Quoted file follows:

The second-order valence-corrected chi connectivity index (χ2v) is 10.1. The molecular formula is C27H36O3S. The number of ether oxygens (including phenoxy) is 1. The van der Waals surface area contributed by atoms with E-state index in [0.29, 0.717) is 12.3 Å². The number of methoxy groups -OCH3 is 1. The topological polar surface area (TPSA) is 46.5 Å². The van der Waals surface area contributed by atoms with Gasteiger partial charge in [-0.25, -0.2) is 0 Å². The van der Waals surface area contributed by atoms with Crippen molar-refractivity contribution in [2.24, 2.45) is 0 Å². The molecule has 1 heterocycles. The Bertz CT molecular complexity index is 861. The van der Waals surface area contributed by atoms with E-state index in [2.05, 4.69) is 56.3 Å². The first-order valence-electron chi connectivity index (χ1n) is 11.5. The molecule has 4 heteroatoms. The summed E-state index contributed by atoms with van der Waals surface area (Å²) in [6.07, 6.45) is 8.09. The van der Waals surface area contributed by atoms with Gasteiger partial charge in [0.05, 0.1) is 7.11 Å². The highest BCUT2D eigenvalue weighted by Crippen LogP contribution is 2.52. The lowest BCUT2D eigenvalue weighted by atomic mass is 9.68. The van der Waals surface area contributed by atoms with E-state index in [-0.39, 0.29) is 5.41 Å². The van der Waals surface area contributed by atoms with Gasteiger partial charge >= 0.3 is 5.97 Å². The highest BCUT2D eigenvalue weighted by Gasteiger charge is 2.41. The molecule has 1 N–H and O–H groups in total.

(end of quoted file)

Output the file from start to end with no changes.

The second-order valence-corrected chi connectivity index (χ2v) is 10.1. The molecular formula is C27H36O3S. The number of ether oxygens (including phenoxy) is 1. The van der Waals surface area contributed by atoms with E-state index in [0.29, 0.717) is 12.3 Å². The number of methoxy groups -OCH3 is 1. The topological polar surface area (TPSA) is 46.5 Å². The van der Waals surface area contributed by atoms with Gasteiger partial charge in [-0.25, -0.2) is 0 Å². The van der Waals surface area contributed by atoms with Crippen molar-refractivity contribution in [2.24, 2.45) is 0 Å². The molecule has 1 heterocycles. The Bertz CT molecular complexity index is 861. The van der Waals surface area contributed by atoms with E-state index in [2.05, 4.69) is 56.3 Å². The first-order valence-electron chi connectivity index (χ1n) is 11.5. The molecule has 4 heteroatoms. The summed E-state index contributed by atoms with van der Waals surface area (Å²) in [6.07, 6.45) is 8.09. The van der Waals surface area contributed by atoms with Gasteiger partial charge in [0.05, 0.1) is 7.11 Å². The highest BCUT2D eigenvalue weighted by Crippen LogP contribution is 2.52. The lowest BCUT2D eigenvalue weighted by atomic mass is 9.68. The van der Waals surface area contributed by atoms with E-state index in [-0.39, 0.29) is 5.41 Å². The van der Waals surface area contributed by atoms with Gasteiger partial charge >= 0.3 is 5.97 Å². The highest BCUT2D eigenvalue weighted by Gasteiger charge is 2.41. The molecule has 1 N–H and O–H groups in total.